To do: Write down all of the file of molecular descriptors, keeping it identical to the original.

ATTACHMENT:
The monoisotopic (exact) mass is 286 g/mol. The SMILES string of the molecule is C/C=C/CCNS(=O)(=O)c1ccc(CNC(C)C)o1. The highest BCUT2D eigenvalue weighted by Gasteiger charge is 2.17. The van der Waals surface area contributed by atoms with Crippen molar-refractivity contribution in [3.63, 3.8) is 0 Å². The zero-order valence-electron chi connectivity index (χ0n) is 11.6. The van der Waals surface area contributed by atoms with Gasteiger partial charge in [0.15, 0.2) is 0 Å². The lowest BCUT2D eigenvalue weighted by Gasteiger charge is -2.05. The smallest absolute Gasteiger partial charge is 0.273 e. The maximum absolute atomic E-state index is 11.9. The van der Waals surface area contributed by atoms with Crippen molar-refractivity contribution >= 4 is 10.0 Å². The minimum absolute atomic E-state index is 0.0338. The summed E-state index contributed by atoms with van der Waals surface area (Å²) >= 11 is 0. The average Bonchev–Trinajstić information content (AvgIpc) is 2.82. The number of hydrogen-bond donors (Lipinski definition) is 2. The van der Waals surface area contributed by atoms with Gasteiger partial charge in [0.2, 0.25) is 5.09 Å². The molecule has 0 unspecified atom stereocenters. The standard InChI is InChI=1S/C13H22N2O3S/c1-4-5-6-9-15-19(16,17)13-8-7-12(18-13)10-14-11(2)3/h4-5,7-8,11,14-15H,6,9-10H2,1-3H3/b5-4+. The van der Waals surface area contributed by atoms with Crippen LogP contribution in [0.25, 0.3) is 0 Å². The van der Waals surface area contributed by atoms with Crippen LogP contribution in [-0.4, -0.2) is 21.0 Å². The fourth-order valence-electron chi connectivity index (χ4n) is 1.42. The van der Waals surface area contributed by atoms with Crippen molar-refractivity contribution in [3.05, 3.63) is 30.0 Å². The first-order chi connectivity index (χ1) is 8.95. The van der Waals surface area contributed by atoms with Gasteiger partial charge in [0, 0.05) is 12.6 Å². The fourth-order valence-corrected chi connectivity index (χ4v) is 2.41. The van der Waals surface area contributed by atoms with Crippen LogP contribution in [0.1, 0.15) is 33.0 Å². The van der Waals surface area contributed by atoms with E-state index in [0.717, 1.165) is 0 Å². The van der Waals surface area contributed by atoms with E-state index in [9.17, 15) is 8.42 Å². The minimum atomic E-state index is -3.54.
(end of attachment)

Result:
The monoisotopic (exact) mass is 286 g/mol. The SMILES string of the molecule is C/C=C/CCNS(=O)(=O)c1ccc(CNC(C)C)o1. The highest BCUT2D eigenvalue weighted by Gasteiger charge is 2.17. The van der Waals surface area contributed by atoms with Crippen molar-refractivity contribution in [3.63, 3.8) is 0 Å². The zero-order valence-electron chi connectivity index (χ0n) is 11.6. The van der Waals surface area contributed by atoms with Gasteiger partial charge in [0.15, 0.2) is 0 Å². The lowest BCUT2D eigenvalue weighted by Gasteiger charge is -2.05. The smallest absolute Gasteiger partial charge is 0.273 e. The maximum absolute atomic E-state index is 11.9. The van der Waals surface area contributed by atoms with Crippen molar-refractivity contribution >= 4 is 10.0 Å². The minimum absolute atomic E-state index is 0.0338. The summed E-state index contributed by atoms with van der Waals surface area (Å²) >= 11 is 0. The average Bonchev–Trinajstić information content (AvgIpc) is 2.82. The number of hydrogen-bond donors (Lipinski definition) is 2. The van der Waals surface area contributed by atoms with Gasteiger partial charge in [0.2, 0.25) is 5.09 Å². The molecule has 0 unspecified atom stereocenters. The standard InChI is InChI=1S/C13H22N2O3S/c1-4-5-6-9-15-19(16,17)13-8-7-12(18-13)10-14-11(2)3/h4-5,7-8,11,14-15H,6,9-10H2,1-3H3/b5-4+. The van der Waals surface area contributed by atoms with Crippen LogP contribution in [0.25, 0.3) is 0 Å². The van der Waals surface area contributed by atoms with Crippen LogP contribution in [-0.4, -0.2) is 21.0 Å². The fourth-order valence-electron chi connectivity index (χ4n) is 1.42. The van der Waals surface area contributed by atoms with Crippen molar-refractivity contribution in [3.05, 3.63) is 30.0 Å². The first-order chi connectivity index (χ1) is 8.95. The van der Waals surface area contributed by atoms with Gasteiger partial charge in [0, 0.05) is 12.6 Å². The fourth-order valence-corrected chi connectivity index (χ4v) is 2.41. The van der Waals surface area contributed by atoms with Crippen LogP contribution in [0.1, 0.15) is 33.0 Å². The van der Waals surface area contributed by atoms with E-state index in [0.717, 1.165) is 0 Å². The van der Waals surface area contributed by atoms with E-state index in [9.17, 15) is 8.42 Å². The minimum atomic E-state index is -3.54.